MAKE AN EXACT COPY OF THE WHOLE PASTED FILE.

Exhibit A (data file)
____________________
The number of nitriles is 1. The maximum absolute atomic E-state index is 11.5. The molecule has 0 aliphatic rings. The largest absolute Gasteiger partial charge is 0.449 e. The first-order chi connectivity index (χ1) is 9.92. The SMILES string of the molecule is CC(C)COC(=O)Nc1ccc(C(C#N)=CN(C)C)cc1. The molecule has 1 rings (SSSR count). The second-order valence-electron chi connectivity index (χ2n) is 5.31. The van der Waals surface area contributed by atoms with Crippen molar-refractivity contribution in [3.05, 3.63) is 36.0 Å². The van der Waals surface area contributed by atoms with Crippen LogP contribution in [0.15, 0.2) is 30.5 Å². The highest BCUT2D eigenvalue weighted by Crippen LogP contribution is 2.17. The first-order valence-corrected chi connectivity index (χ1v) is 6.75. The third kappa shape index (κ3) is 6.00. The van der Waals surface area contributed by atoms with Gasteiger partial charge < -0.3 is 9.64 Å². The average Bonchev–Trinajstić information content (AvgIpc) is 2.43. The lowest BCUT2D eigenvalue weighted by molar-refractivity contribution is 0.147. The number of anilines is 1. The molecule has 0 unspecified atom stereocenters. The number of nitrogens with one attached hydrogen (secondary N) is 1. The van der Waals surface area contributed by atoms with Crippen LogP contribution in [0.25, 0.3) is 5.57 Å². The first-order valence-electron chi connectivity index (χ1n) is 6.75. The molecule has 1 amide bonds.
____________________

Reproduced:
The number of nitriles is 1. The maximum absolute atomic E-state index is 11.5. The molecule has 0 aliphatic rings. The largest absolute Gasteiger partial charge is 0.449 e. The first-order chi connectivity index (χ1) is 9.92. The SMILES string of the molecule is CC(C)COC(=O)Nc1ccc(C(C#N)=CN(C)C)cc1. The molecule has 1 rings (SSSR count). The second-order valence-electron chi connectivity index (χ2n) is 5.31. The van der Waals surface area contributed by atoms with Crippen molar-refractivity contribution in [3.05, 3.63) is 36.0 Å². The van der Waals surface area contributed by atoms with Crippen LogP contribution in [0.15, 0.2) is 30.5 Å². The highest BCUT2D eigenvalue weighted by Crippen LogP contribution is 2.17. The first-order valence-corrected chi connectivity index (χ1v) is 6.75. The third kappa shape index (κ3) is 6.00. The van der Waals surface area contributed by atoms with Gasteiger partial charge < -0.3 is 9.64 Å². The average Bonchev–Trinajstić information content (AvgIpc) is 2.43. The lowest BCUT2D eigenvalue weighted by molar-refractivity contribution is 0.147. The number of anilines is 1. The molecule has 0 unspecified atom stereocenters. The number of nitrogens with one attached hydrogen (secondary N) is 1. The van der Waals surface area contributed by atoms with Crippen LogP contribution in [0.25, 0.3) is 5.57 Å². The first-order valence-electron chi connectivity index (χ1n) is 6.75. The molecule has 1 amide bonds.